Opened 3 years ago

Last modified 2 months ago

#11457 new feature request

Run type-checker plugins before GHC's solver

Reported by: gridaphobe Owned by:
Priority: normal Milestone: 8.8.1
Component: Compiler (Type checker) Version: 8.0.1-rc1
Keywords: TypeCheckerPlugins Cc: adamgundry, diatchki, angerman
Operating System: Unknown/Multiple Architecture: Unknown/Multiple
Type of failure: None/Unknown Test Case:
Blocked By: Blocking:
Related Tickets: Differential Rev(s):
Wiki Page:

Description

Here's an odd use-case for type-checker plugins: rejecting valid programs that the user doesn't like, for example, programs that use a class instance with confusing behavior (like the functor/traversable instances on tuples).

Unfortunately, we can't write such a plugin at the moment because GHC runs its own solver first, and will (I think) discharge any dictionary constraints before the plugin can run. If instead we run the plugins first, a plugin could mark undesired instances as insoluble.

See the discussion at http://mail.haskell.org/pipermail/libraries/2016-January/026602.html for the original motivation.

Thoughts?

Change History (8)

comment:1 Changed 3 years ago by dfeuer

We need to intertwine the various aspects, and I don't know how that works with the plugin infrastructure. For example, if we have (hypothetically)

import Prelude.Extras
{-# SuppressInstance Functor ((,) a) #-}

foo :: (p -> q) -> Lift1 ((,) x) p -> Lift1 ((,) x) q
foo = fmap

GHC will recognize a Functor (Lift1 ((,) x)) constraint. We need the usual constraint solver to run far enough to determine that this requires Functor ((,) x) before we can step in and reject the solution.


Note that the suppression regime has not yet gone far enough for a full-on proposal yet. Some things people might want:

  1. Suppress or warn about an instance unconditionally. This is clearly the simplest case, and covers the immediate demand.
  2. Suppress or warn about an instance if a certain constraint *can* be satisfied. This seems a bit shady, but it may have applications.
  3. Suppress or warn about use of an instance if a certain constraint *cannot* be satisfied. That is, add that constraint to the instance temporarily. This might be desirable if an instance is *implementable* without the given constraint, but doesn't really make *sense* without it.

comment:2 Changed 3 years ago by adamgundry

Indeed, rejecting potentially-solvable constraints would be a bit tricky to do accurately, because of the intertwining of different kinds of constraint solving. It should be easy to run the plugins first and permit them to reject dictionary constraints that have arisen directly from the source, but it's not clear that is very useful because many constraints arise during solving. (Moreover, this would not work for equality constraints, because those are handled eagerly by the unifier.)

I suppose one could imagine an alternative architecture for plugins that gave them each new constraint as GHC generated it, which would be capable of doing this, but would be much more deeply tied into GHC's constraint-solving algorithm.

Another possibility we've considered in the past is making it possible for a plugin to replace GHC's entire constraint solver pipeline. That could be interesting from the point of view of experimenting with alternative constraint-solving algorithms, but I'm not sure how feasible it is.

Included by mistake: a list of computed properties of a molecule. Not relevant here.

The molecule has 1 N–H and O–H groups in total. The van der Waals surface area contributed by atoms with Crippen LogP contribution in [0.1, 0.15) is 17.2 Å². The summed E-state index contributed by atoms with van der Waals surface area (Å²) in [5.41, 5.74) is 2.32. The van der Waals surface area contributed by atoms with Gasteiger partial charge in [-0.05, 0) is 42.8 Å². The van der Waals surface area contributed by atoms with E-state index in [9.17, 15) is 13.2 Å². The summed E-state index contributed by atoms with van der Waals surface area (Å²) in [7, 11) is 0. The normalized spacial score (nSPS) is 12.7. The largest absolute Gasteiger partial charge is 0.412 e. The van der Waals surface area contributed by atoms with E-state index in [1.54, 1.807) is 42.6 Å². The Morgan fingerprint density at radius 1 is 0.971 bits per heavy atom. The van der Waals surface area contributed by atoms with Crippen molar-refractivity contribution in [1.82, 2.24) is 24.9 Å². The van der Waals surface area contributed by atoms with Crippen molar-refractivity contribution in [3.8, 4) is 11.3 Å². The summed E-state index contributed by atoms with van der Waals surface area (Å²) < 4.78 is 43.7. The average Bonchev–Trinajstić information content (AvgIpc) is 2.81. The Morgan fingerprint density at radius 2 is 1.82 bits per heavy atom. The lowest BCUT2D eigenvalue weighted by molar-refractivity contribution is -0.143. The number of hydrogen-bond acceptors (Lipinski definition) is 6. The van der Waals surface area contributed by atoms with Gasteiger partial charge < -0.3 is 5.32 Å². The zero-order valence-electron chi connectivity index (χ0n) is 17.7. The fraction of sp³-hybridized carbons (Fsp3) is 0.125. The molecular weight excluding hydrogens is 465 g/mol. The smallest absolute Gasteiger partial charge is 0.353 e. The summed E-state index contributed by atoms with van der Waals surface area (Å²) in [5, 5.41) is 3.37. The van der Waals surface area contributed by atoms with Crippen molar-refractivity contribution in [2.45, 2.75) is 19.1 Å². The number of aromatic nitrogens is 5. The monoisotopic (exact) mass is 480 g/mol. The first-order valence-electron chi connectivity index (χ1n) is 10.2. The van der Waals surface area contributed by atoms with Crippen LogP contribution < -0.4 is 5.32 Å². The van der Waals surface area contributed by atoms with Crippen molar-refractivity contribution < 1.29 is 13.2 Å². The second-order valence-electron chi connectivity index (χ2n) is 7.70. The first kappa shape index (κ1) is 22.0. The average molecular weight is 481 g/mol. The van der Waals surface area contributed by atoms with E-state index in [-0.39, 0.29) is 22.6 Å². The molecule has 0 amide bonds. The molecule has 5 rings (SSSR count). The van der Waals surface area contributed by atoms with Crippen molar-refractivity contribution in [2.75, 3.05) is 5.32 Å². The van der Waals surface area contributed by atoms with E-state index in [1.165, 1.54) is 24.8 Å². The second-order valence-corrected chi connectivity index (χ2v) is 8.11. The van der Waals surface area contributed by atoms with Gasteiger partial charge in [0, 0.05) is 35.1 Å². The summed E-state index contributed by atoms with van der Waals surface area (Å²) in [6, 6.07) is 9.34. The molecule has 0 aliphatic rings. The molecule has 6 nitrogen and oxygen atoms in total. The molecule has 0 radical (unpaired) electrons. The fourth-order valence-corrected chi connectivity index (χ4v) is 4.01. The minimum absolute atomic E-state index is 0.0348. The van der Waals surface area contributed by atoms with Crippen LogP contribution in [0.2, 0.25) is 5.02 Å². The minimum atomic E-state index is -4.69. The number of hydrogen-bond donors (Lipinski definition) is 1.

For this specific feature request, I suspect it would be easier to do it inside GHC itself, by checking for suppression pragmas during instance lookup.

comment:3 in reply to:  2 Changed 3 years ago by gridaphobe

Replying to adamgundry:

It should be easy to run the plugins first and permit them to reject dictionary constraints that have arisen directly from the source, but it's not clear that is very useful because many constraints arise during solving.

Shouldn't plugins get access to the extra constraints as part of the inner loop in solveSimpleWanteds? Oh I see, solveSimples has its own loop that greedily solves the constraints that it can, bummer..

We could change solveSimples to not grab constraints from the work-list directly, but to just solve the constraints it's given. Then any new work-list items would have to go through the whole pipeline, including plugins. I don't know what the performance implications would be though.

But even then, it would still be hard to ensure that our plugin gets to reject the dictionary constraint, what if another plugin runs first and solves it? Hrm..

(Moreover, this would not work for equality constraints, because those are handled eagerly by the unifier.)

Right, but to be fair, I can't think of a reason I, as a user, would want to reject an equality constraint that can be proven.

comment:4 Changed 2 years ago by bgamari

Milestone: 8.0.18.2.1

This bug won't be fixed in 8.0.1; bumping to 8.2.

comment:5 Changed 20 months ago by bgamari

Cc: angerman added
Milestone: 8.2.18.4.1

This won't happen for 8.2.

Angerman, you might be interested in this considering your recent reflections on plugins.

comment:6 Changed 7 months ago by bgamari

Milestone: 8.4.18.6.1

This ticket won't be resolved in 8.4; remilestoning for 8.6. Do holler if you are affected by this or would otherwise like to work on it.

comment:7 Changed 3 months ago by adamgundry

Keywords: TypeCheckerPlugins added; plugin removed

comment:8 Changed 2 months ago by bgamari

Milestone: 8.6.18.8.1

These won't be fixed for 8.6, bumping to 8.8.

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